July's top stories: Cancer Drugs Fund implemented in UK, Nichi-Iko acquired Sagent Pharmaceuticals
Cancer Drugs Fund was implemented in the UK, and Nichi-Iko agreed to acquire Sagent Pharmaceuticals for nearly $736m. Pharmaceutical-technology.com wraps up the key headlines from July 2016.
National Health Service (NHS) England, the National Institute for Health and Care Excellence (NICE), Public Health England and the UK Department of Health jointly introduced the country to a new approach for the appraisal and funding of cancer drugs, the new Cancer Drugs Fund (CDF).
The CDF replaces the previous fund, which closed on 31 March this year after it had come under unsustainable financial pressure.
As CDF comes into effect, several drugs such as bosutinib, ceritinib, dabrafenib, trametinib, ipilimumab and nivolumab will be immediately eligible to receive interim funding, subject to agreement from the relevant pharmaceutical companies.
Japanese-based Nichi-Iko Pharmaceutical entered a definitive agreement to acquire US injectables maker Sagent Pharmaceuticals for approximately $736m.
The acquisition is expected to close in the second quarter of Nichi-Iko’s fiscal year ending March 2017 and will take place through an all-cash tender offer, followed by a second-step merger.
Nichi-Iko Pharmaceutical created US acquisition subsidiary Offeror to carry out the all-cash tender offer.
A study conducted by the Cancer Research UK Radiation Research Centre, Oxford, revealed that anti-malaria drug atovaquone can help radiotherapy to destroy malignant tumours.
The atovaquone drug is used both for the treatment and prevention of malaria, and is usually prescribed to travellers as malarone, which is a combination of atovaquone and proguanil.
The Cancer Research UK-funded investigation studied the effect of atovaquone on tumours with low oxygen levels within mice in a bid to discover if the drug can be repurposed to treat cancer.
British pharmaceutical company GlaxoSmithKline (GSK) invested a total of £275m at three of its UK-based manufacturing sites to increase production and support delivery of its latest respiratory and large molecule biological medicines.
A large part of these products manufactured at the three UK facilities will be exported to the international markets worldwide.
GSK chief executive officer Andrew Witty said: “Today’s announcement reflects further investment to support our pharmaceutical pipeline and meet growing demand for our innovative portfolio of newly launched products.
Biopharmaceutical company Prokarium received funding from the UK and Mexican Governments to develop three new vaccines to treat the Zika virus, bacterial diarrhoea and the plague.
Starting in 2017, Prokarium will use the new £2m funding to conduct a Phase I clinical study for the most advanced of the three vaccines to prevent the occurrence of the plague.
Though a rare disease at present, plague bacteria can be easily cultured and changed into an aerosol for bio-terrorism with less difficulty compared to that of other disease-causing organisms.
American biotechnology company Amgen entered an exclusive agreement with Japanese pharmaceutical company Daiichi Sankyo to commercialise nine of its biosimilars in Japan.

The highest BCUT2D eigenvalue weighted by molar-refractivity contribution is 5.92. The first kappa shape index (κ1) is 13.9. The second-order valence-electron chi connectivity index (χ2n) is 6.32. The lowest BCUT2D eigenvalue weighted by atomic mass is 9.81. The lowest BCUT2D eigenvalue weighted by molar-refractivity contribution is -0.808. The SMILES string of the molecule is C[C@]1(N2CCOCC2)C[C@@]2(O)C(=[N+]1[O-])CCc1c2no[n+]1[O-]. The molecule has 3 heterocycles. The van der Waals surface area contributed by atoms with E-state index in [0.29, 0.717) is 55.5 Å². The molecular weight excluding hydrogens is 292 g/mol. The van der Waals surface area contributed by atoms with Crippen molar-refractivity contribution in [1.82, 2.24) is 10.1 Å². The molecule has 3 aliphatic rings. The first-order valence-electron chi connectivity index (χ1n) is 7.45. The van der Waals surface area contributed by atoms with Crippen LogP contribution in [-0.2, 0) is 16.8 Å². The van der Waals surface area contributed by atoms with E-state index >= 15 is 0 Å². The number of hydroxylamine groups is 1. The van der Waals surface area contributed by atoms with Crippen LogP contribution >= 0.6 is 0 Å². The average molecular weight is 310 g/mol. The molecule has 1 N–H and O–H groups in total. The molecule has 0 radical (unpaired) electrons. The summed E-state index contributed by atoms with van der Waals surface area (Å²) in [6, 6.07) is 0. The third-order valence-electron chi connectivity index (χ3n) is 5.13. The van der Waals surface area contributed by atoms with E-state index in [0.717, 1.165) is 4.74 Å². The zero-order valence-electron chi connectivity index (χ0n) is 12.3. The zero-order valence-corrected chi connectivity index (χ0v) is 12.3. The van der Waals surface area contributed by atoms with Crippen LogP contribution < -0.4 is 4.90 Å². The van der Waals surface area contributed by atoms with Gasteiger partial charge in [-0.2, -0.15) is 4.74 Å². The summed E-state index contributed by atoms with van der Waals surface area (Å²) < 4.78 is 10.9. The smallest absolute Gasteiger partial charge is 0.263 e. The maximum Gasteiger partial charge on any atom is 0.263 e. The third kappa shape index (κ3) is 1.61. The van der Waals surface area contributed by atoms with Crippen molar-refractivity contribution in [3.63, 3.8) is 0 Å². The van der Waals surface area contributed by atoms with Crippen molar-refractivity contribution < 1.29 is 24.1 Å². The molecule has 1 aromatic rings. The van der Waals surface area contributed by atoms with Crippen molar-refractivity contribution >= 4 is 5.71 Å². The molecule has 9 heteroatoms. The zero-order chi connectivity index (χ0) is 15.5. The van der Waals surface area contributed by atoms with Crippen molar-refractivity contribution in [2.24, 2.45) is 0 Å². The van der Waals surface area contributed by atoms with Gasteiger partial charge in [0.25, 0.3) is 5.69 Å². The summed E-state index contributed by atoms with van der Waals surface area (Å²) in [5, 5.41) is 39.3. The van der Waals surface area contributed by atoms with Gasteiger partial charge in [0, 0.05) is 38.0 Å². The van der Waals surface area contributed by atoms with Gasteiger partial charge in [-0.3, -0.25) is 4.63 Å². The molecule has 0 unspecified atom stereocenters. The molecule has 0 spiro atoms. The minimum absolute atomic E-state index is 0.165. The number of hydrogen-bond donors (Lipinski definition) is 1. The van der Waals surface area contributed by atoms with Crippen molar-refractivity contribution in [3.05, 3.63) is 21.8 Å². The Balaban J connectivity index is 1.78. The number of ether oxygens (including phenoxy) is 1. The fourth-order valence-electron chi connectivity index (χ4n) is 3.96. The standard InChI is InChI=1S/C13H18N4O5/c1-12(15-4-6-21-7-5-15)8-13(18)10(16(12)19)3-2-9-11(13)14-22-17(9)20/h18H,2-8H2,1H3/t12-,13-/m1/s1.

Also known as follow-on biologic, a biosimilar is a biologic medical product that is almost identical to an original product manufactured by a different company.
Biosimilars have the ability to increase patients’ access to important medicines.
Researchers from the University of Leicester, England, revealed that the craze for the smartphone game Pokémon Go can serve as a latest solution to challenges associated with growing obesity levels and chronic disease.
Virtual reality treasure hunt Pokémon Go makes millions of players worldwide walk to places within the real world to catch, train and battle monsters that appear on their mobile phone screens.
Leicester Diabetes Centre University of Leicester physical activity, sedentary behaviour and health reader Dr Tom Yates said: “Recent figures suggest five million people in England are at high risk of developing Type II diabetes, which is largely associated with physical inactivity obesity.
Canada's Centre for Drug Research and Development (CDRD) entered into a strategic collaboration with AstraZeneca to develop new and improved therapies for better treatment of patients.
Under the deal, CDRD and AstraZeneca will identify novel drug targets across a wide range of diseases with an unmet medical need.
CDRD interim president and CEO Gordon McCauley said: “This agreement provides unique resources that will allow CDRD to provide validation and screening for novel drug targets unlike any other centre in Canada.
Mobile engagement solutions provider Lumi Technologies, in partnership with healthcare market research provider Kantar Health, won this year’s market research in the mobile world (MRMW) award.
Lumi Technologies received the Best Use of Mobile Technology award for the second year in a row, while Kantar Health acquired the award for new mobile survey application that is designed to assess perceptions of health in comparison with actual biometrics.
Lumi Technologies CTO Marcus Wikars said: “It is a great honour to win this MRMW award, especially in the light of tough competition from the other nominees.
Health Canada initiated a review of the application for approval of healthcare company Swedish Orphan Biovitrum’s (Sobi) Orfadin (nitisinone) capsules to treat hereditary tyrosinaemia type-I (HT-1).
HT-1 is a rare but progressive genetic disease that causes liver and kidney problems in infants and children and can be fatal if left untreated.
People affected with HT-1 face problems in breaking down an amino acid called tyrosine, which results in the formation of toxic by-products that accumulate in the body, causing liver, renal and neurological issues.